Slab City is an unregulated squatter settlement in the dusty Sonoran Desert, located about 140 miles east of San Diego. In a former life, it was a Marine training base, but over the past 60 years, it's become a community for hippies, rebels and misfits of all kinds. Living in campsites made from old trailers and campers, the 150 or so residents live free of the responsibilities and burdens of contemporary life. No bills, no jobs, no tweets, no likes, no electricity, no water, no taxes and no rules. That's why the off-the-grid commune has been dubbed the "last free place in America."
In 2004, Colorado-based photographer Teri Havens stumbled across an article by Charlie LeDuff, describing the desert playground and its unusual inhabitants. Havens quickly knew she had to go there for herself. "When I arrived, I immediately felt at home," the artist wrote in an email to The Huffington Post. "It was open and friendly -- not at all what I had expected. And the landscape was inspiring. The raw beauty of the open desert made me feel like anything was possible."
In Slab City, Havens lived in a small camp trailer for weeks, sometimes months, at a time. She originally tried photographing with a digital camera, but the newfangled technology felt out of sync with an environment that didn't have running water. So she went for black-and-white film, returning occasionally to Colorado to spend time in the darkroom and fill up on film. "I wanted to get to know the people I photographed, so I worked very slowly, building relationships over time," she said. "Over time, my motivations changed as I became more a member of the community and less of an observer."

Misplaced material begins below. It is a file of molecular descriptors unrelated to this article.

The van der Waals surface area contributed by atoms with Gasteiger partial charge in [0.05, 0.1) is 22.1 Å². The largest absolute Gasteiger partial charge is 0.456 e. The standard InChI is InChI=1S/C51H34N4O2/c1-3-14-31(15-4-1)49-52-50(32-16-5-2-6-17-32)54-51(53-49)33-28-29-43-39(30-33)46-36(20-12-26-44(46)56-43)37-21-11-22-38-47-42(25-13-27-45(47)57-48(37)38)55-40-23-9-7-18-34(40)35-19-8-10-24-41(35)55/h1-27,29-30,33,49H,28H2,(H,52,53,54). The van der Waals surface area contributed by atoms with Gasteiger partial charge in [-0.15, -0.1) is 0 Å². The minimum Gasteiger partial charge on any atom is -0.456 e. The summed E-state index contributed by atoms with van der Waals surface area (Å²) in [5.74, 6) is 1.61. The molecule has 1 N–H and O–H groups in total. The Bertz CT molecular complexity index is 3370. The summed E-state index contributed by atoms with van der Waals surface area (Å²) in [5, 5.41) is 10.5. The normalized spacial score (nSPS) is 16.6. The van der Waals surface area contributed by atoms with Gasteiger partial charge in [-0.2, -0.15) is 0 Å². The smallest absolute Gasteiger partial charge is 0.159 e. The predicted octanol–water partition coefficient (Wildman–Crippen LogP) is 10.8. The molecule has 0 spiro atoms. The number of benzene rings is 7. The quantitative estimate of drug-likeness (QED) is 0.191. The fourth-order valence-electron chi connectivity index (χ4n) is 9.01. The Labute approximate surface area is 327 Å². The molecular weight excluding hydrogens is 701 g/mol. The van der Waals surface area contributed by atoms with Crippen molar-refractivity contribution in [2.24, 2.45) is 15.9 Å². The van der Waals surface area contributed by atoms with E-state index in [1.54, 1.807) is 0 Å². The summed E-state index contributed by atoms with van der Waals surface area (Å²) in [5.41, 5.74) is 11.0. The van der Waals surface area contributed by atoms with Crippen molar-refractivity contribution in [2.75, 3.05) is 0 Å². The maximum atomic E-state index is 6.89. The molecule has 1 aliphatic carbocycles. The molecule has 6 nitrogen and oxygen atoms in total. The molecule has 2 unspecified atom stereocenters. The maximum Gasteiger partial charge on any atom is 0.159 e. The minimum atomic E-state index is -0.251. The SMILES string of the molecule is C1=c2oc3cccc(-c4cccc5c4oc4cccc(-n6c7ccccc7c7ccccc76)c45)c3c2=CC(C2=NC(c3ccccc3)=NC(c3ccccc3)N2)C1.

Havens' subjects didn't have jobs; they mostly got by using social security checks and occasionally cashing in scrap metal they gathered from the nearby Chocolate Mountain Aerial Gunnery Range. "It was as if Slab City was living off the dregs of the American Dream," she explained. "Yet there was this real sense of freedom that the residents celebrated, which, in part, came from having a place where they could feel some semblance of permanence, where they were free from the stress of imminent eviction. Besides the freedom from being kicked around, they were also free from the shackles of social convention. You could hunker down in your trailer and drink all day, or collect rattlesnakes, or whatever. And, as long as you weren’t bothering your neighbors too much, it was all perfectly acceptable."
As 66-year-old Slab citizen Morgan Wolf told The New York Times just this year, "I’ll live here for the rest of my life if I can. It filters out the world."
In bonding with her subjects, Havens was also struck by the way the Slab City lifestyle eliminated the superficial elements we attach to our egos and identities. "Having no wealth and few possessions with which to construct a persona, the identity of the residents was truly their own. I met some incredibly original, intelligent, individuals there, and I made some good friends. People really looked out for each other. It was a very generous community."
And yet, Havens stressed that the environment wasn't a utopia. There were conflicts and disagreements, and the summer heat was brutal. However, the ups and the downs were equally important in the grand experiment of creating a lawless community in the desolate desert. "Sometimes Slab City felt experimental, a condensed form of society playing itself out in an open-air laboratory. It was dysfunctional and anarchic, but, in a strange way, it worked. I learned a lot out there."
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